Finding a vegan perfume isn’t an easy task. It’s one product I have found more difficult to source. However there are now a few out there and I have comprised a list to help you along the way.
What’s lurking in those mainstream non-vegan scents that we aren’t aware of? Other than the more obvious ingredients such as milk, honey, leather & beeswax. You may find some of these:
Civet Musk – Civet comes from the anal glands of the endangered wildcat found in India and Africa. The civets are captured and held in cramped cages for years, with the musk being “scraped” out every 10 days. Brutal and icky as this sounds, civet musk is still present in many of the world’s favourite perfumes. The problem is, you wouldn’t know it, because companies are not legally obliged to disclose the ingredients used in their scents. They count as “trade secret formulas” and are exempt. Instead, you’ll simply see “fragrance”, “perfume” or “parfum” on the ingredients list.
Musk – Produced by the Musk Deer. Only the mature male produces musk, which is stored in a hairy pouch just the size of a golf ball, in front of the penis. To render musk for use in perfumery, the dried gland is chopped into small pieces and left in high-strength alcohol to mature for many months, or even better, for years. It possesses a sweet, generous, aromatic intensity and longevity, bringing an elegance and a radiance to any perfume composition. Musk was — and is — so popular for fragrance because it can be used either on its own or as an incomparable fixative. Musk deer populations have been hunted to precariously low levels, and the animal has disappeared altogether across large parts of its original Himalayan range.
Castoreum – Beavers are killed in the thousands for a musk they produce to mark their territory that smells like vanilla. This secretion is called castoreum, which sounds like castor oil, but isn’t. Castoreum comes from the sacs between the animal’s pelvis and tail. In fact, these sacs lie so close to the animal’s nether-regions that their contents often contain anal gland secretions and urine. But beavers eat mostly tree bark, which smells pretty good. As such, their musk doesn’t mimic the rank qualities of others. And to humans, it smells lovely. Yuckkkkkkkkk!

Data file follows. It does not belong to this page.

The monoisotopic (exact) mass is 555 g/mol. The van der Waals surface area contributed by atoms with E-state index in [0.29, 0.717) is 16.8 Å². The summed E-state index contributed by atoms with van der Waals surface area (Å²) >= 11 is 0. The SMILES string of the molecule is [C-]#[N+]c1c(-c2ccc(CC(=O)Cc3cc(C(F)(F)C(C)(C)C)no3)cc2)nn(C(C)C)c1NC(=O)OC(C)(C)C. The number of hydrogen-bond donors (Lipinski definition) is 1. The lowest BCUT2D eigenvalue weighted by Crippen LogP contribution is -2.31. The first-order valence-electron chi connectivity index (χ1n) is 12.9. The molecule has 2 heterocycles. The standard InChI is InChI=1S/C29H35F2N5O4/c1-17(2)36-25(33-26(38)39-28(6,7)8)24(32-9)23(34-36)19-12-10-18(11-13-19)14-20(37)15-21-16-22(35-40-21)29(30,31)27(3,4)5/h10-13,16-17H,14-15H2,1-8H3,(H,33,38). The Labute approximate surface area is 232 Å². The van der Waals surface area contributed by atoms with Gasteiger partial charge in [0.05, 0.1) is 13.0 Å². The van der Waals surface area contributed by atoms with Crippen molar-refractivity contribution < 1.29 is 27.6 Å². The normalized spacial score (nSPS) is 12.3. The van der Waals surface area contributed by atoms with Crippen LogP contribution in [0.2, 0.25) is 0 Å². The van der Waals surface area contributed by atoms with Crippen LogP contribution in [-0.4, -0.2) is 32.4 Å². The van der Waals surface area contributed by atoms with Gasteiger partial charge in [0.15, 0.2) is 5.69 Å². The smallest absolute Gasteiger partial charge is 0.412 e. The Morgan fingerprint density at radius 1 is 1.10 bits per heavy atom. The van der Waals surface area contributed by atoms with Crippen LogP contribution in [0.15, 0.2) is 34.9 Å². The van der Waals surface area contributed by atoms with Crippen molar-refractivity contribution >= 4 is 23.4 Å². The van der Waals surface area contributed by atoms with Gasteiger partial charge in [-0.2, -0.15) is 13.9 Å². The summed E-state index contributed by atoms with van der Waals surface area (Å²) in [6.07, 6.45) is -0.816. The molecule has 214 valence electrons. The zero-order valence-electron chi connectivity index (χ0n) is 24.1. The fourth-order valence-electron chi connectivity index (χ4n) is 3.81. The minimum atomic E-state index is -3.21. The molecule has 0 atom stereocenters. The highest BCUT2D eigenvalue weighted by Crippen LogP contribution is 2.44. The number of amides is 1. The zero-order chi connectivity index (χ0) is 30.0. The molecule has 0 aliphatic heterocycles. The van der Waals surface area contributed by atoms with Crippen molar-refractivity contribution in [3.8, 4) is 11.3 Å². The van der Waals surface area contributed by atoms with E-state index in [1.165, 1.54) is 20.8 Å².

Ambergris – Sperm Whales are killed for a secretion that is found in their intestines. It is a musk like scent used as a “fixative” to make scents last longer.
Hyraceum – This substance is actually the petrified and rock-like excrement formed from the urine of hyrax. A hyrax is a small fluffy creature, a mammal in the order of Hyrocoidea. These lovely wild animals live in Africa and over the Middle East. Hyraxes are small, furry, and have a short hairy tail. They pretty much resemble rats, rabbits or guinea pigs. Hyraceum is fairly sterile, stone-hard material that also contains pheromones, which are odoriferous substances. The urine of hyrax is a jelly-like substance, and these little creatures always use the same place to urinate. Therefore, the best places to harvest Hyraceum are the caves or mountain passages in which the hyrax colony builds up a load of excrements.
The endangered wildcat – The Civit
Gross, gross, GROSS! Ready to make that switch over to a vegan perfume yet?? Yep. Thought so!! Well here is a list of some perfumes that can be purchased to make that switch!!
Charlotte Tilbury – Scent Of A Dream perfume
Charlotte Tilbury – Scent Of A Dream (featured). £96 for 100ml
Kat Von D – Saint/Sinner. £52 for 50ml
Eden Perfumes in No7 – Eden Number 5. £18 for 30ml
Joie-Eclat – Valeur Absolue. £59 for 45ml
Abel – Green Cedar. £48 for 15ml
Prosody London – Jacinth Jonquil (Fortnum & Mason). £36 for 10ml
Le Labo – Santal 33 (Liberty) £55 for 15ml
Floral Street London Poppy Eau De Parfam (Harvey Nichols) £55 for 50ml
Lush – Amelie Mae Perfume. £19 for 30ml
Benecos – Heaven Can Wait (Ecco Verde) £8.91 for 10ml
Pacifica – Malibu Lemon Blossom. £20 for 29ml
So there you have it… A list of vegan perfumes. No anal secretions or intestinal musk here!
Thanks for reading ☺️
✌🏻 & ❤️